Zebley was Mueller’s chief of staff when Mueller was FBI director, and he played largely the same role inside the special counsel’s office. He and another top deputy, James Quarles, had been helping Mueller prepare for his testimony in unused office space at the WilmerHale law firm, which Mueller left to lead the special counsel investigation.
“The special counsel’s office has made it clear for some time, they’d like to have him present, they would like to allow him to answer questions,” said House Intelligence Committee Chairman Adam B. Schiff (D-Calif.). “We want this hearing to be about Director Mueller.”
Reacting to the news, President Trump tweeted Tuesday: “Just got back only to hear of a last minute change allowing a Never Trumper attorney to help Robert Mueller with his testimony before Congress tomorrow. What a disgrace to our system. Never heard of this before. VERY UNFAIR, SHOULD NOT BE ALLOWED. A rigged Witch Hunt!”
There is no evidence Zebley is a “Never Trumper.” While many on Mueller’s team gave political donations to Democratic candidates, Zebley has no political donation history, records show.
The request infused an air of uncertainty into last-minute planning as lawmakers worried about whether Zebley would steal a spotlight they hope to keep on Mueller himself. The Justice Department also opposed the idea of allowing Zebley to give sworn testimony.
Jim Popkin, a spokesman for Mueller, said in a statement: “Aaron Zebley was the Deputy Special Counsel and had day-to-day oversight of the investigations conducted by the Office. He will accompany Special Counsel Mueller to the Wednesday hearings, as was discussed with the committees more than a week ago.”
One person familiar with the matter said that Mueller made the request to have Zebley be sworn in and testify in the last 24 hours or so. The Justice Department did not authorize Zebley to testify and objects to his doing so, said the individual, who spoke on the condition of anonymity to share private deliberations.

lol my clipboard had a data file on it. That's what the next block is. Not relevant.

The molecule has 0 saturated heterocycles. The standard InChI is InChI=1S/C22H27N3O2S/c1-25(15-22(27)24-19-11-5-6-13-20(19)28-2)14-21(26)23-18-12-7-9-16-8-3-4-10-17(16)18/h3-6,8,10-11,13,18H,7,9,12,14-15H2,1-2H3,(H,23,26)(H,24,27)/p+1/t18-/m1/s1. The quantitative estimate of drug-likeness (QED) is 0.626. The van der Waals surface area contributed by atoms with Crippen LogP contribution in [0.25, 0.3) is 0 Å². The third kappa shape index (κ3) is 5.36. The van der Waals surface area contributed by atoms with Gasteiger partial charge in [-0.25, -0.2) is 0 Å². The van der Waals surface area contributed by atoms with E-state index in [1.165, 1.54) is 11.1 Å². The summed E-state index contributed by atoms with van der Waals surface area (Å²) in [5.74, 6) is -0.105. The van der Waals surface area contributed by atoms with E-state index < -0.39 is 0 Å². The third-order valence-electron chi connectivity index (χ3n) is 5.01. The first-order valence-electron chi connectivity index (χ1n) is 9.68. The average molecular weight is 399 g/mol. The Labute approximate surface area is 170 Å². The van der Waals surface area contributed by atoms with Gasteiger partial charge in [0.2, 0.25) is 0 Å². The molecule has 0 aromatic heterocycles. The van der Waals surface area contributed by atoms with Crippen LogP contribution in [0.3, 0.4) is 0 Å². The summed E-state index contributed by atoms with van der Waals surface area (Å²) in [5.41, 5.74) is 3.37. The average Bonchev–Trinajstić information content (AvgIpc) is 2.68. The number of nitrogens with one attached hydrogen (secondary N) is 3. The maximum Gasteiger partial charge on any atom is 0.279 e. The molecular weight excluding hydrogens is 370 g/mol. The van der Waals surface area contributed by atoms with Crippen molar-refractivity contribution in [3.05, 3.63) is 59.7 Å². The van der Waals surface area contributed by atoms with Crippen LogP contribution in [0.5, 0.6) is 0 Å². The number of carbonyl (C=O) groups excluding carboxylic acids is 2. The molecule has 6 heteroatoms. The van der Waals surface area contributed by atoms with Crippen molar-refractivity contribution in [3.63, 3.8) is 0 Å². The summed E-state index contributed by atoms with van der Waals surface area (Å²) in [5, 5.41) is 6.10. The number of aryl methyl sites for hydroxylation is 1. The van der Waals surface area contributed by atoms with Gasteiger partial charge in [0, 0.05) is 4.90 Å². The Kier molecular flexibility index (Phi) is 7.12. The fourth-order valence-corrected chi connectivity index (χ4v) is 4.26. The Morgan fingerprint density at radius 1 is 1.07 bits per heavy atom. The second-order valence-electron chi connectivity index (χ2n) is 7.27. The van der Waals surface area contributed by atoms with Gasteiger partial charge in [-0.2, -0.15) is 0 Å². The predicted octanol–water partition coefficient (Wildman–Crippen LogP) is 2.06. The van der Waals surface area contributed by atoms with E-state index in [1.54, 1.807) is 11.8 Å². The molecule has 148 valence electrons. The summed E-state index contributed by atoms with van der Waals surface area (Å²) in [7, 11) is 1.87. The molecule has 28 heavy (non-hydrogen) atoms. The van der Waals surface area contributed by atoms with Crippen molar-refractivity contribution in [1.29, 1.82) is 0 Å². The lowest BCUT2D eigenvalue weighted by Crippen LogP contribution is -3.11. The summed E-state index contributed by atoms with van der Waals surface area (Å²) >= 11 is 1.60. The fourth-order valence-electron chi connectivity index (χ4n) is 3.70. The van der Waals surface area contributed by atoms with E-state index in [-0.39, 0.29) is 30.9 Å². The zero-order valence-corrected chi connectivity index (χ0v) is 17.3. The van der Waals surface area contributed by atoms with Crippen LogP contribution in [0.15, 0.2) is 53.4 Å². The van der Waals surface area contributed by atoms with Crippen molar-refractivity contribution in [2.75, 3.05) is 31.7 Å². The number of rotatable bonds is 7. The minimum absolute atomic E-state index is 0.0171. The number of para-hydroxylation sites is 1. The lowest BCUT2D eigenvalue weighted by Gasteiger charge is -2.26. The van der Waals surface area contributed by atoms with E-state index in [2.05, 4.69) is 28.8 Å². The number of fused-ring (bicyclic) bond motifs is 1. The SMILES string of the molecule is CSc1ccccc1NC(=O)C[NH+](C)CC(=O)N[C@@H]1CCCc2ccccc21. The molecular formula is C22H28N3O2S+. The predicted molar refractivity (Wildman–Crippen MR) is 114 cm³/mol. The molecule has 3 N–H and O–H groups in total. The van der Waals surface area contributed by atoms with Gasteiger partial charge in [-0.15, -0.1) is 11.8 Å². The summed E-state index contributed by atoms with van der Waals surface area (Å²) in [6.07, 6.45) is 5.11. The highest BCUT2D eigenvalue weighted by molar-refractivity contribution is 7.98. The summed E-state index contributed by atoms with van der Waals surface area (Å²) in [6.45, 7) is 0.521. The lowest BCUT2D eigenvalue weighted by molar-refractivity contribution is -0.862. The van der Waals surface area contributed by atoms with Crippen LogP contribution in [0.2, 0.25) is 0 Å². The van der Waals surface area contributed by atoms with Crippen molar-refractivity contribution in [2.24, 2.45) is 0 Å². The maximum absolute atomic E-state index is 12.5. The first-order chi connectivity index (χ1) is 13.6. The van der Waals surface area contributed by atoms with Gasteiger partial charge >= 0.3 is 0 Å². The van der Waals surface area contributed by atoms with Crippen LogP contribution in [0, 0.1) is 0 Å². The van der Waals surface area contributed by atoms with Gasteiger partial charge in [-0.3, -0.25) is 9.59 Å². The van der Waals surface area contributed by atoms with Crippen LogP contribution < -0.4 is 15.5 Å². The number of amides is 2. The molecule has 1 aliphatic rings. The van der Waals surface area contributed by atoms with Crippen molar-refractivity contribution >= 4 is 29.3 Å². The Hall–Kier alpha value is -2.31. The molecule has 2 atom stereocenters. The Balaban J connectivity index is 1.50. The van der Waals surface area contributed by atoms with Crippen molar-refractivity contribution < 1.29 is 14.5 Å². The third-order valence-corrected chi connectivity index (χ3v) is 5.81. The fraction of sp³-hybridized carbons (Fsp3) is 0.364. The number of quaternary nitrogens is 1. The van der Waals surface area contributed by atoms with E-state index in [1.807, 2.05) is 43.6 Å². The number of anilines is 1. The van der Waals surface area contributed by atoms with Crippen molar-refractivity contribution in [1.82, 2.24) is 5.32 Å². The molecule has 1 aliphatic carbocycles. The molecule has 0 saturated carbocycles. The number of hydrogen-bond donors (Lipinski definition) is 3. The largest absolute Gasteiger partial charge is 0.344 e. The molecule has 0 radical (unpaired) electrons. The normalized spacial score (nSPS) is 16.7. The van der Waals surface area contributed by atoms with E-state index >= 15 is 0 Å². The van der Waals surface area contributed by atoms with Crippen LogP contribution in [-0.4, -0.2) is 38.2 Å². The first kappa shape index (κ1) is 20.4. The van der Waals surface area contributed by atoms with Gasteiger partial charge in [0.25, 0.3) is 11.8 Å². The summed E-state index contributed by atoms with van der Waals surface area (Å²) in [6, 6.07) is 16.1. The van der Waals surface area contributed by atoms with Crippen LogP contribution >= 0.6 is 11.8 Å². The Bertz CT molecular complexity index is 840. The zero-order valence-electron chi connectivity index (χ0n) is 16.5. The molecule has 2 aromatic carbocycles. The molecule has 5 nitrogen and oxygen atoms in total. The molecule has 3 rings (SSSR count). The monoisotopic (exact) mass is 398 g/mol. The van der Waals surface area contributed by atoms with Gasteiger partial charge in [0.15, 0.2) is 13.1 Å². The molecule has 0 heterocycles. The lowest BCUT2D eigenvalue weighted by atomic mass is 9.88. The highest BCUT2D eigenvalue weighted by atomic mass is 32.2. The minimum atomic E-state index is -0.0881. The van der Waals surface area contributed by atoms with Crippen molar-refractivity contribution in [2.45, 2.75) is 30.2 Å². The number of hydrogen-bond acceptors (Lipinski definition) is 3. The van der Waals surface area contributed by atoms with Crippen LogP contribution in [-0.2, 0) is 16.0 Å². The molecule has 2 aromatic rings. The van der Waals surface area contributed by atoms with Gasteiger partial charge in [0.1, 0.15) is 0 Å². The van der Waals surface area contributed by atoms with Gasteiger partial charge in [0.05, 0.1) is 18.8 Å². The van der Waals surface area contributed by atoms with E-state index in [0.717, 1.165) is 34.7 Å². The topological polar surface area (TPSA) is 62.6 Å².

Republicans decried the move as an 11th-hour trick, arguing Democrats would have had to announce another witness days ago under traditional procedures in the House. In a statement Tuesday afternoon, Rep. Douglas A. Collins (Ga.), the top Republican on the Judiciary Committee, accused the chairman, Rep. Jerrold Nadler (D-N.Y.), of “again allowing the committee’s business to devolve into chaos.”
“If true, the chairman’s unprecedented decision to allow a witness’s counsel to both advise him privately and simultaneously testify alongside him shows the lengths Democrats will go to protect a one-sided narrative from a thorough examination by committee Republicans,” Collins said. “ . . . A last-minute addition to the witness list would now jeopardize whether tomorrow’s hearing complies with the rules of the House.”
Mueller is scheduled to testify for three hours before the Judiciary Committee beginning at 8:30 a.m. and then answer questions from the House Intelligence Committee for two hours.
The committees have been seeking his testimony on the nearly two-year investigation into Russian interference in the 2016 election and whether President Trump tried to obstruct justice.